• If a class has a disposable field, it should disposed from the Dispose method of the parent class.
    • If a class has a field that represents an unmanaged resource, this should be released from both the Dispose method and the finalizer of the parent class.
    The first rule is pretty unambiguous, but what exactly qualifies as an “unmanaged resource” that should be released both on disposition and finalization of the parent class? Most of the articles on disposition and finalization make some airy-fairy mention of things like database connections and file handles, but does that mean a SqlConnection should be disposed in the parent class finalizer? The simple answer is “no”. The barely more complicated answer is pretty much the only things you should be cleaning up during finalization are IntPtr fields. If you’ve gone beyond IntPtr to start using SafeHandle in .NET 2.0, you don’t even need worry about those since the unmanaged handle is already wrapped in a disposable, finalizable managed object.
  3. There’s no framework design guideline with respect to interface inheritance from IDisposable, but there probably ought to be.
    Interfaces that are likely to be implemented by types that will need to be disposable should themselves be disposable. This is because you don’t want to end up having to write code that looks like this:
    IShouldBeDisposableButIsNot thingy = Factory.CreateThingammy();
    try
    {
    	//…
    }
    finally
    {
    	IDisposable disposableThingy = thingy as IDisposable;
    	if (disposableThingy != null) disposableThingy.Dispose();
    }
    Instead, you want to be able to simply write code like this:
    using (IShouldBeDisposableAndIs thingy = Factory.CreateThingammy())
    {
    	//…
    }


The built-in rules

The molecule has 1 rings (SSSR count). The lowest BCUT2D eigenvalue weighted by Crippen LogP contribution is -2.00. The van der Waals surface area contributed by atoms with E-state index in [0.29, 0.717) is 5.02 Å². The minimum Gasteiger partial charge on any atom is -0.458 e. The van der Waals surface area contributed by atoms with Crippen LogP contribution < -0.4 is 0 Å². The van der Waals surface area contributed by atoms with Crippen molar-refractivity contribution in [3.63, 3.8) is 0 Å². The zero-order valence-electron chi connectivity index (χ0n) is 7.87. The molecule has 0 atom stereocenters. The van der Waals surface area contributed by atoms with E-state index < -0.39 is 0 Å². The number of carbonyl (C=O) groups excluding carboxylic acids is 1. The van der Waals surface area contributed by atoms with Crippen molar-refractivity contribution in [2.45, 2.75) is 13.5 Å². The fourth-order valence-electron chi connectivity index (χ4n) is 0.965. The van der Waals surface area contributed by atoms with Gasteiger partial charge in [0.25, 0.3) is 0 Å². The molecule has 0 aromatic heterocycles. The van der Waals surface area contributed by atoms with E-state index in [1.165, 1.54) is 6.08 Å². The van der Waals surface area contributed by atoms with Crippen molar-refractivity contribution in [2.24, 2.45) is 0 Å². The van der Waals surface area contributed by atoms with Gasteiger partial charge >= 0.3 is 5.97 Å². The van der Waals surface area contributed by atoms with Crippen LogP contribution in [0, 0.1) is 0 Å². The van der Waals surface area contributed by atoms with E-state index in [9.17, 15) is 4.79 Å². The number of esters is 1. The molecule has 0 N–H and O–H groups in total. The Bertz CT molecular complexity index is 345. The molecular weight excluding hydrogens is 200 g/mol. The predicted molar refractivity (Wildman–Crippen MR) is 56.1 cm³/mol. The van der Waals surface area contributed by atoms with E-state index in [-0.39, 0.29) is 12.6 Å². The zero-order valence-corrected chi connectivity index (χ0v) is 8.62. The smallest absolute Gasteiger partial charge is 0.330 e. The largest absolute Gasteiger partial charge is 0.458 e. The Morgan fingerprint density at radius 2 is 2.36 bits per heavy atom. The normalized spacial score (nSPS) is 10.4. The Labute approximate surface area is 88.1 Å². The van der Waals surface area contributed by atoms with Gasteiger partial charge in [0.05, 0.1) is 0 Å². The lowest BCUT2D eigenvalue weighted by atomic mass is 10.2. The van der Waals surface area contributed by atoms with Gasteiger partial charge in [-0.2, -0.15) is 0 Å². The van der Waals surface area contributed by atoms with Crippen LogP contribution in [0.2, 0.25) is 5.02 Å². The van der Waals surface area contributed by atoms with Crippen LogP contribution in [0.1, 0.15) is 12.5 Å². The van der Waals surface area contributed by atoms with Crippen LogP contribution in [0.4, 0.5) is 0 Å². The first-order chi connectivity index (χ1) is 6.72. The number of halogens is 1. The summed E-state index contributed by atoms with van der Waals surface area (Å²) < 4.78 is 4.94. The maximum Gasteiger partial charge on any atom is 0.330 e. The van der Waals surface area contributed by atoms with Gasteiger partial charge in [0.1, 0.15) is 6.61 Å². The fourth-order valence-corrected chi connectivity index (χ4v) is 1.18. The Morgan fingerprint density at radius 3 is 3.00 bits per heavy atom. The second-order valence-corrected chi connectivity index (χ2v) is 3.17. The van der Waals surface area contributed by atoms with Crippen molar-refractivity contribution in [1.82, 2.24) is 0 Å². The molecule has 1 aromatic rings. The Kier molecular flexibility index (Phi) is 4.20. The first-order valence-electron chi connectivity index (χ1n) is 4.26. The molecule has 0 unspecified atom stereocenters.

Here are the built-in rules that you’ll want to start activating during the disposition and finalization theme:


Category Rule In FxCop 1.35? In VStudio 2005?
Design ImplementIDisposableCorrectly x x
TypesThatOwnDisposableFieldsShouldBeDisposable  x x
TypesThatOwnNativeResourcesShouldBeDisposable x
Performance  DisposeMethodsShouldCallSuppressFinalize x x
RemoveEmptyFinalizers x  
Reliability  DisposeObjectsBeforeLosingScope   x
 Usage DisposableFieldsShouldBeDisposed x x
DisposableTypesShouldDeclareFinalizer x x
DisposeMethodsShouldCallBaseClassDispose x x
DoNotDisposeObjectsMultipleTimes x
FinalizersShouldBeProtected  x x
FinalizersShouldCallBaseClassFinalizer x x


Some custom rule ideas


We haven’t created any custom rules yet around finalization and disposition at FinRad, but there are at least a couple that I would like to implement eventually:


  • IDisposable.Dispose should be called from within a finally block (and the only other code in the finally block should be a cast to IDisposable)
  • An interface with at least one disposable implementation should itself be disposable

That last one is bound to be interesting to try to author, but I’ve got loads of time to figure out how to implement it since there are quite a few more important rules to tackle first…

2 thoughts on “FxCop backlog themes: Disposition and finalization”

  1. Thank you for the information. I have another “corner case” for your consideration : do you Dispose instances of MemoryStream ?
    As everyone “knows” it holds no unmanaged resources…

    Cheers,
    –Jonathan

  2. There are actually some pretty good reasons to explicitly dispose everything that is disposable, even if that disposition ultimately does very little. For example, if you’re coding against interfaces or base classes as much as possible, you’ll want to ensure that disposition is triggered all the time in order to cover the cases where it actually will have a significant effect (e.g.: if you happen to working with a FileStream rather than a MemoryStream).

    Even if you’re not coding against interfaces or base classes, there is no guarantee that any given type’s disposition will continue to be quite as trivial in future releases. If you’re not disposing your memory streams now and the next version of the .NET Framework adds some significant resource releasing to MemoryStream.Dispose, you may end up with quite a bit of catch-up coding to do.

    To be honest, I have to wonder why one would want to bother avoiding invoking disposition for the trivial cases. After all, if the Dispose method doesn’t happen to do much of anything, its performance cost will be tiny, so there doesn’t seem to be much point in going out of one’s way to avoid executing it.